I first began using cannabis on long runs because a doctor told me to. It started when physician friend of mine called me concerned one morning, “You have to stop taking Advil before long runs. I just read a study that showed you could be harming your kidneys.” Immediately, my heart sunk, and phantom pains began shooting through my quads and hip flexors. No Advil?! How else was I supposed to withstand my favorite hobby—pounding my feet against asphalt, up and down hills, for hours on end?

Then, she dropped the good news. “You should just take an edible instead.” An edible. Why hadn’t I thought of this? Was there really a way to bring my second favorite hobby—consuming cannabis—into my weekend warrior sessions? There was, and there is. Since replacing ibuprofen with cannabis, I’ve never looked back.

It may surprise some that I’m both an avid runner and a marathon smoker, but science suggests that the two are more closely linked than one may imagine. Researchers have found that the euphoric feeling runners chase is created in the body’s endocannabinoid system. In other words, the same receptors that get us stoned also give us a runner’s high. I generally use low doses of cannabis to manage my pain on my solo training runs.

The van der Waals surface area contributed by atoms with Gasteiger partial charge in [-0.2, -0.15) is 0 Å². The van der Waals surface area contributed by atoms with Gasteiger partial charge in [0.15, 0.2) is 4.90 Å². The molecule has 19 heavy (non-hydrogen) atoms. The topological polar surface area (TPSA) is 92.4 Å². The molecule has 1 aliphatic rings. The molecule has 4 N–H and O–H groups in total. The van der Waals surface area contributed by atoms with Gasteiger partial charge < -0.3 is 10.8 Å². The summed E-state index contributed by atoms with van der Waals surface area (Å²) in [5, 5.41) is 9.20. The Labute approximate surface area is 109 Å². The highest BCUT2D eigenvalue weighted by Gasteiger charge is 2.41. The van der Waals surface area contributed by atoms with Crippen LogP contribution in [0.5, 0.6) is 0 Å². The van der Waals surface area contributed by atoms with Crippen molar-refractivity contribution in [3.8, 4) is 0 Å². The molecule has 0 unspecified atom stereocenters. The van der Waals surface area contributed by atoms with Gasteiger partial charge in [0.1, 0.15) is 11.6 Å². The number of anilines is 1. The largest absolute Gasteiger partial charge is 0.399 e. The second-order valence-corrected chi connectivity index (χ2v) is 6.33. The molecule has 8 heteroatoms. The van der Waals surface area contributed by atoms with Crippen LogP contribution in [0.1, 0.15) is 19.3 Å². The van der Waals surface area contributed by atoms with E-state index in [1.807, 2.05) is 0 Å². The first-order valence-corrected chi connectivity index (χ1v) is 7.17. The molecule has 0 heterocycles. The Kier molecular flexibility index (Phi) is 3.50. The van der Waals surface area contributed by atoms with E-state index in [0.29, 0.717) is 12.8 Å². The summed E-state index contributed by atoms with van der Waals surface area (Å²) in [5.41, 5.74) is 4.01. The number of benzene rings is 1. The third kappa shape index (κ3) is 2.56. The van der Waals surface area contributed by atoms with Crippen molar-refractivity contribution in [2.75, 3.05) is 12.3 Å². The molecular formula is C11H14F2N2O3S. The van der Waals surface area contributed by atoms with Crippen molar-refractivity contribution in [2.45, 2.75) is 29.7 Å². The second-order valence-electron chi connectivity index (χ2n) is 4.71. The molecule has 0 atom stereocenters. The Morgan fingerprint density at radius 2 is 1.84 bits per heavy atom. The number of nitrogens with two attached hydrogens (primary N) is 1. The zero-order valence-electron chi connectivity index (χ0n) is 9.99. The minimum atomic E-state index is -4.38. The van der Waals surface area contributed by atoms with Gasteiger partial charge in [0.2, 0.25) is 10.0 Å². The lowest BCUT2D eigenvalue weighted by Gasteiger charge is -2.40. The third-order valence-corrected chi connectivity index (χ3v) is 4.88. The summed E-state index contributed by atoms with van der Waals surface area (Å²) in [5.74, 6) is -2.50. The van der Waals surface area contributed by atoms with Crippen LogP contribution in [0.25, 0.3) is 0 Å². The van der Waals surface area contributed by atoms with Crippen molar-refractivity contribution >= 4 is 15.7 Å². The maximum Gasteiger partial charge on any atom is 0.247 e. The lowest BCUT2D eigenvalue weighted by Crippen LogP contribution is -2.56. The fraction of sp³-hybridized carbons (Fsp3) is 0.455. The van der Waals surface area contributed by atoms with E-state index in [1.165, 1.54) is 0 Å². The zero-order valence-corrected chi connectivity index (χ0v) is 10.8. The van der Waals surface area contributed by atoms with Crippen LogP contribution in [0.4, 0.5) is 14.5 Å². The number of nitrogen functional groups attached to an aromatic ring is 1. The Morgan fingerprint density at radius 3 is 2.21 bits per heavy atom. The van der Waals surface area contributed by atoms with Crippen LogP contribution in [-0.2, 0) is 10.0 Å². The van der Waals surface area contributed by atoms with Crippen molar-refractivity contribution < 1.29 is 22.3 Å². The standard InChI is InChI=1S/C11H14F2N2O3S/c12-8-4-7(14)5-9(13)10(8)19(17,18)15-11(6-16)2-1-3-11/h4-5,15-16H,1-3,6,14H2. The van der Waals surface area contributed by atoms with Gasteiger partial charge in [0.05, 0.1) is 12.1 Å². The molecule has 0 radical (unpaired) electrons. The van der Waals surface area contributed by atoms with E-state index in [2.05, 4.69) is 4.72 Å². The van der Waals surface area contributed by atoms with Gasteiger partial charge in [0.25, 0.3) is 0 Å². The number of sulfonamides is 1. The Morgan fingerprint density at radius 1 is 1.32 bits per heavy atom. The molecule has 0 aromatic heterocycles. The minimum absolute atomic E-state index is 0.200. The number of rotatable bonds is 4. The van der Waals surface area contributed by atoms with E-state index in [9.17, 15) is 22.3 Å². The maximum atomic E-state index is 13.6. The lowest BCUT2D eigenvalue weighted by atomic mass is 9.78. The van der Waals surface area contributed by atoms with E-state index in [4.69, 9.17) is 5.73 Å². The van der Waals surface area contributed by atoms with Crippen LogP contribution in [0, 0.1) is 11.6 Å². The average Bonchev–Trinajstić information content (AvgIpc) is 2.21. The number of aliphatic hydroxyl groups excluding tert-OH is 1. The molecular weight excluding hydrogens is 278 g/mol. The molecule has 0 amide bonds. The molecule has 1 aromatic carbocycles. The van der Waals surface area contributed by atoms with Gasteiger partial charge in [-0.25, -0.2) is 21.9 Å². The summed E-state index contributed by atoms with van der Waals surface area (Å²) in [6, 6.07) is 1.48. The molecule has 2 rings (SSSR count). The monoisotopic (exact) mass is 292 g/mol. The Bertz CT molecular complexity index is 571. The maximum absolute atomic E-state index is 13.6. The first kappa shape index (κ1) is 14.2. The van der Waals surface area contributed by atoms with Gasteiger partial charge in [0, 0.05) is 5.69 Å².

I’ve always enjoyed the company of both other runners and other cannabis users, though, and wondered what it would be like to meet regularly with other canna-athletes for a pre-run session.

I put together a list of active people who I knew used cannabis, and emailed them my proposal: I wanted to start a cannabis running club. We would meet once a week on Sunday mornings for a four-mile run. Since most of the people I was running with were not distance runners, I chose a distance that would be accessible for runners of any experience level. I would provide the cannabis, they would hold me accountable to stay on track for my most recent round of marathon training.

I was immediately hit back with several enthusiastic responses. “OMG! This is amazing!” “IN.” Forget the image of cannabis users being sloths on the couch, covered in a pile of blankets and Cheeto dust. We would be awake at 7 a.m. on a Sunday, wearing spandex and a can-do attitude. Well, two of us would be, anyway.

“The euphoric feeling runners chase is created in the body’s endocannabinoid system. In other words, the same receptors that get us stoned also give us a runner’s high.”

As I made my way through the morning marine layer on I-5 toward Los Angeles’ Griffith Park, texts came dinging into my Apple Watch. “So sorry! My alarm didn’t go off!” “Need to sleep! Next time!” By the time I arrived at what had been our scheduled meeting place, only one person, my friend Crystal, had actually ponied up. Crystal is one of those friends I endearingly refer to as a “bad influence on me.” It turned out one bad influence was all I needed to make a healthy decision on this bleary-eyed morning.